The phones of German foreign minister Frank-Walter Steinmeier and those of many of his ministry staff were systematically tapped by the US National Security Agency (NSA) in an eavesdropping operation that began at least 15 years ago, Mediapart can reveal in this report in collaboration with WikiLeaks. Confidential NSA documents obtained by WikiLeaks also disclose how Steinmeier, during his first term as foreign minister in 2005, “appeared relieved” to have been spared details of infamous rendition flights operated by the US over German airspace. Jérôme Hourdeaux and Mathieu Magnaudeix report.
by Jérôme Hourdeaux, Mathieu Magnaudeix and Julian Assange (WikiLeaks)
The dogmatic intransigence and unprecedented brutality that Germany has directed towards the Greek government now marks a historic break-up of the European project, writes Mediapart editor François Bonnet in this analysis of the five years of high drama surrounding the Greek debt crisis. The camouflage, he writes, has finally dropped: the arrival of an aggressive German superpower in Europe, seated on economic strength but also its influence over a number of central European states, one that is intent on imposing its economic and monetary vision, promises untold divisions and dangers.
Greece has been summoned by its international creditors to present a package of spending reforms by Monday evening that must be approved before a final decision is taken on whether to give Athens a crucial four-month extension of debt bailout loans. Despite the new Greek government’s earlier concessions towards austerity measures which it initially rejected, the country’s lenders, and above all Germany, appear intent on squeezing more political blood from the radical-left administration. But beyond the struggle to obtain the immediate financial lifeline, Greek Prime Minister Alexis Tsipras is in for a long haul of future negotiations. Key to these is his demand that Germany recognise its massive debt to Greece in reparations of its wartime occupation of the country, and the repayment of a loan the Nazis imposed on Greece. The potential sums of these are staggering, and have been estimated, at the least, as represnting more than 160 billion euros - before interest. The issue is not only a financial one, but also embarrasses Berlin and Brussels by raking over the generous debt-forgiveness deal offered to Germany in 1953 in the name of European reconstruction. Mediapart Brussels correspondent Ludovic Lamant and former Athens correspondent Amélie Poinssot examine the legal arguments, and the evidence, behind the Greek claim.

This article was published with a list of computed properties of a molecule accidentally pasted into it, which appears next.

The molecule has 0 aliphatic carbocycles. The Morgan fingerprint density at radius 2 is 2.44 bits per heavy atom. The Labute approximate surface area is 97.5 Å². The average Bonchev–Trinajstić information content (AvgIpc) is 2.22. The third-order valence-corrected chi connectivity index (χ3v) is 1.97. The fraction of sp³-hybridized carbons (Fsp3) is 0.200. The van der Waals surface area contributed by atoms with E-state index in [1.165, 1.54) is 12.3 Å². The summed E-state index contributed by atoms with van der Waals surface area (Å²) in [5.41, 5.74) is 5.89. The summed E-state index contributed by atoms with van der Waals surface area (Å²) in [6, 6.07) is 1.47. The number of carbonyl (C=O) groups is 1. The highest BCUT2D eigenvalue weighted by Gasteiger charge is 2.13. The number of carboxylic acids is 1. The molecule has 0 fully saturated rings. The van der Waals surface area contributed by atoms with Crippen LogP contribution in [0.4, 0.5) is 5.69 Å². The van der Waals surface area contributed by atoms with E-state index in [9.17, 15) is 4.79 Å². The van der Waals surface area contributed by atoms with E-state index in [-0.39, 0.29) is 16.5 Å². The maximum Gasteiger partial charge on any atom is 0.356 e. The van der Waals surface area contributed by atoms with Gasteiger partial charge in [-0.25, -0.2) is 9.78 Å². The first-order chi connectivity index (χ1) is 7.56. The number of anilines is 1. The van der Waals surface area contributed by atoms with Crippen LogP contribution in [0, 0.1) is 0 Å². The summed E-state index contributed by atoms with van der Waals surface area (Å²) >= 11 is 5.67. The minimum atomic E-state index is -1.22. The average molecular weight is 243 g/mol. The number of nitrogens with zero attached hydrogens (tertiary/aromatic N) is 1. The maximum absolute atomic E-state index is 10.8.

by Ludovic Lamant and Amélie Poinssot
Directeur de la publication : Edwy Plenel
Direction éditoriale : Stéphane Alliès et Carine Fouteau
Le journal MEDIAPART est édité par la Société Editrice de Mediapart (SAS).
Durée de la société : quatre-vingt-dix-neuf ans à compter du 24 octobre 2007.
Actionnaires directs et indirects : Société pour l’Indépendance de Mediapart, Fonds pour une Presse Libre, Association pour le droit de savoir
Rédaction et administration : 127 avenue Ledru-Rollin, 75011 Paris
Courriel : email@example.com
Téléphone : + 33 (0) 1 44 68 99 08
Propriétaire, éditeur, imprimeur : Société Editrice de Mediapart
Abonnement : pour toute information, question ou conseil, le service abonnés de Mediapart peut être contacté par courriel à l’adresse : firstname.lastname@example.org ou par courrier à l'adresse : Service abonnés Mediapart, 11 place Charles de Gaulle 86000 Poitiers. Vous pouvez également adresser vos courriers à Société Editrice de Mediapart, 127 avenue Ledru-Rollin, 75011 Paris.